“We were texting back and forth about a project we were working on together. Gradually, the texts became a little more familiar. Over time we started sharing more, and … I guess you could say I’m involved in an emotional affair. I want to stay married, but I feel like I love this other person.”
I have heard some version of this explanation several times over the last year alone. In just the last few months, 80 percent of my new couples cases in therapy have centered on emotional affairs perpetuated through electronic communications. In every instance, a smartphone facilitated more frequent and ongoing connection than a traditional computer or laptop.
In my conversations with other therapists, they report the same phenomenon. I see this as a growing problem. It scares me. It should scare you enough to be very cautious.
I started seeing my first couple in therapy in the fall of 1989, long before the ubiquity of cellphones. At the time, I couldn’t even imagine carrying an entire computer around in the palm of my hand. However, as a couples therapist, I have observed how it has changed the playing field for potential relationship infidelity.
Emotional affairs are often more difficult for me to deal with in therapy than physical affairs. Technology-facilitated communication creates real emotional bonds. Relationships in which people never meet face-to-face are some of the most enduring, largely because they are relationship fragments and not whole relationships. They lack reality testing, so resolution takes longer.
Affairs occur from proximity. In short, people have affairs with people with whom they share space and experience. Smartphones have increased the range and duration of proximity.
Here are seven reasons I believe smartphones exacerbate emotional infidelity:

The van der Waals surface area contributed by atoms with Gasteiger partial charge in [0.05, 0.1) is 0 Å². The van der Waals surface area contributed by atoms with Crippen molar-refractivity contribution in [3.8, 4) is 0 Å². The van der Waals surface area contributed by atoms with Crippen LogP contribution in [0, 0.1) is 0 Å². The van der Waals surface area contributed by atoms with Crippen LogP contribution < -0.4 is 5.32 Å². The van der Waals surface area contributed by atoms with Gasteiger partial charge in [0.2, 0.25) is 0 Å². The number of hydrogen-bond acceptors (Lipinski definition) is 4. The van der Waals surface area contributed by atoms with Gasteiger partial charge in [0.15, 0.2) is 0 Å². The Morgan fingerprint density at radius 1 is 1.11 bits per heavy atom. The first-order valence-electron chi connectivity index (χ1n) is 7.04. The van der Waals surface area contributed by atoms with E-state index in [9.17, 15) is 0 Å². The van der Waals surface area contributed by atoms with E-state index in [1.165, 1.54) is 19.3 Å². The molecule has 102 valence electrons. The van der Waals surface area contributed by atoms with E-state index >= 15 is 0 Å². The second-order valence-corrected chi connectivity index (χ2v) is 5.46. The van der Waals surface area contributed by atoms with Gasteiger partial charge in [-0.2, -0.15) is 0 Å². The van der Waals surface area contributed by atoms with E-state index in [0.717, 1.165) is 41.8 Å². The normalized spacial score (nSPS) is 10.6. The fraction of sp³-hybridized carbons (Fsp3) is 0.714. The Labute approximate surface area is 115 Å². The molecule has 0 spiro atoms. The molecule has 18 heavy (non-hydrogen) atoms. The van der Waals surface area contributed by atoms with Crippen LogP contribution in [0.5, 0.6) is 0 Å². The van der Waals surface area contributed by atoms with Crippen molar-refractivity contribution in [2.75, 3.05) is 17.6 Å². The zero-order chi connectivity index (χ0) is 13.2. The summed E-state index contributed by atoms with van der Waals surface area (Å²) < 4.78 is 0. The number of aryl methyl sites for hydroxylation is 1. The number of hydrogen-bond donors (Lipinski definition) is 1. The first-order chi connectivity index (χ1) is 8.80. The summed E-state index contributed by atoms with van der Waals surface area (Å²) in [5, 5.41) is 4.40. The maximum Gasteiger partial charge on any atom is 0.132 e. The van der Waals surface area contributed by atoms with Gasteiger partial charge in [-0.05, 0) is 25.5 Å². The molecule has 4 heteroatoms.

- Real time response. You can keep your phone with you, continuously interfacing with another individual which keeps you potentially connected all the time. Getting a response from someone generates a real physiological reaction.
- Relationship fragmentation. Any smartphone affair is a relationship fragment. It’s easy to have a relationship in which all that is required of you is to chat. It’s different when you need to help with the dishes or bills or other mundane events of daily life.
- Lack of reality testing. Smartphones do not have bad breath in the morning. They do not leave their dirty socks all over the house or the toilet seat up. You have a partner who responds but doesn’t have body odor. Enough said.
- Control of presentation. People in digital relationships can hide undesirable qualities and promote desirable ones and accommodate partners easily.
- Ability to hide. Digital relationships can be hidden for indefinite amounts of time. When they are discovered, partners get better at hiding them.
- Faster emotional disclosure. People disclose emotional vulnerabilities more quickly in digital relationships, developing deeper relationships with real emotions faster than in face-to-face interaction.
- Multitude of ways to connect. People start affairs with various apps on smartphones, including Facebook, games with messaging capability, email, Instagram, Snapchat, etc. Anything that connects to you to someone is potentially hazardous.
It’s about more than boundaries. Any time online emotional affairs are brought up, most people go to the obvious discussion of boundaries.
I am certainly an advocate for boundaries in communication, but the biggest problem with emotional affairs lies within the marital dynamic. When one partner begins disclosing something to someone he or she can’t tell his or her spouse, that’s when the relationship is vulnerable to possible infidelity.
When one partner experiences the other as unsafe or unapproachable and can’t share fears or hurt, the partner can sometimes become the enemy. If a wall is erected between partners, any intrusion from the outside is more likely to occur.
If you feel like you can’t approach your partner, the fastest way to begin shifting the relationship is to talk about the wall and how you would like to be able to have the kind of relationship in which you can disclose. Get relationship therapy, if this doesn’t seem likely.
Deal with the resentment in your relationship. Do not leave it alone. Silence is not going to save you. What you think is long-suffering is placing the relationship at risk.